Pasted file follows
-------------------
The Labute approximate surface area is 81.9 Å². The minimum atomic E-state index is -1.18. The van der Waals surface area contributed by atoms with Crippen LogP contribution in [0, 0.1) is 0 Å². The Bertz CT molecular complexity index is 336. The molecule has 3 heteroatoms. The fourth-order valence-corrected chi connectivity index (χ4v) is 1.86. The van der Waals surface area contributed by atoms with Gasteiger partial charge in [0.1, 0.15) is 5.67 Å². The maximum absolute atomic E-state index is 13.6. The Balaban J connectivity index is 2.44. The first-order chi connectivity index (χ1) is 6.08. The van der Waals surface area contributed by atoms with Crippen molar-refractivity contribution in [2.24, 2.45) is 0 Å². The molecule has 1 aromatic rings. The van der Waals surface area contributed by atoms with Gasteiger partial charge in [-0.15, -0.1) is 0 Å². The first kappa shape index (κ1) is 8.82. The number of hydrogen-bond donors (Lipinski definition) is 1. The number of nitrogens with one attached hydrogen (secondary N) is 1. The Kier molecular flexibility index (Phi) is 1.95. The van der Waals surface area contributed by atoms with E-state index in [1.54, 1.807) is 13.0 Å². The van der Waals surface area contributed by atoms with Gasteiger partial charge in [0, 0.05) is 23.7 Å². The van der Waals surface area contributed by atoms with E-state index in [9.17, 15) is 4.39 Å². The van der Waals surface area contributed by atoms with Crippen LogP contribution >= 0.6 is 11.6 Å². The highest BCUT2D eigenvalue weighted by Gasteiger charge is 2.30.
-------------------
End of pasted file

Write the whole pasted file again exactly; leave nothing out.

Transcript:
The Labute approximate surface area is 81.9 Å². The minimum atomic E-state index is -1.18. The van der Waals surface area contributed by atoms with Crippen LogP contribution in [0, 0.1) is 0 Å². The Bertz CT molecular complexity index is 336. The molecule has 3 heteroatoms. The fourth-order valence-corrected chi connectivity index (χ4v) is 1.86. The van der Waals surface area contributed by atoms with Gasteiger partial charge in [0.1, 0.15) is 5.67 Å². The maximum absolute atomic E-state index is 13.6. The Balaban J connectivity index is 2.44. The first-order chi connectivity index (χ1) is 6.08. The van der Waals surface area contributed by atoms with Crippen molar-refractivity contribution in [2.24, 2.45) is 0 Å². The molecule has 1 aromatic rings. The van der Waals surface area contributed by atoms with Gasteiger partial charge in [-0.15, -0.1) is 0 Å². The first kappa shape index (κ1) is 8.82. The number of hydrogen-bond donors (Lipinski definition) is 1. The number of nitrogens with one attached hydrogen (secondary N) is 1. The Kier molecular flexibility index (Phi) is 1.95. The van der Waals surface area contributed by atoms with E-state index in [1.54, 1.807) is 13.0 Å². The van der Waals surface area contributed by atoms with Gasteiger partial charge in [0, 0.05) is 23.7 Å². The van der Waals surface area contributed by atoms with E-state index in [9.17, 15) is 4.39 Å². The van der Waals surface area contributed by atoms with Crippen LogP contribution >= 0.6 is 11.6 Å². The highest BCUT2D eigenvalue weighted by Gasteiger charge is 2.30.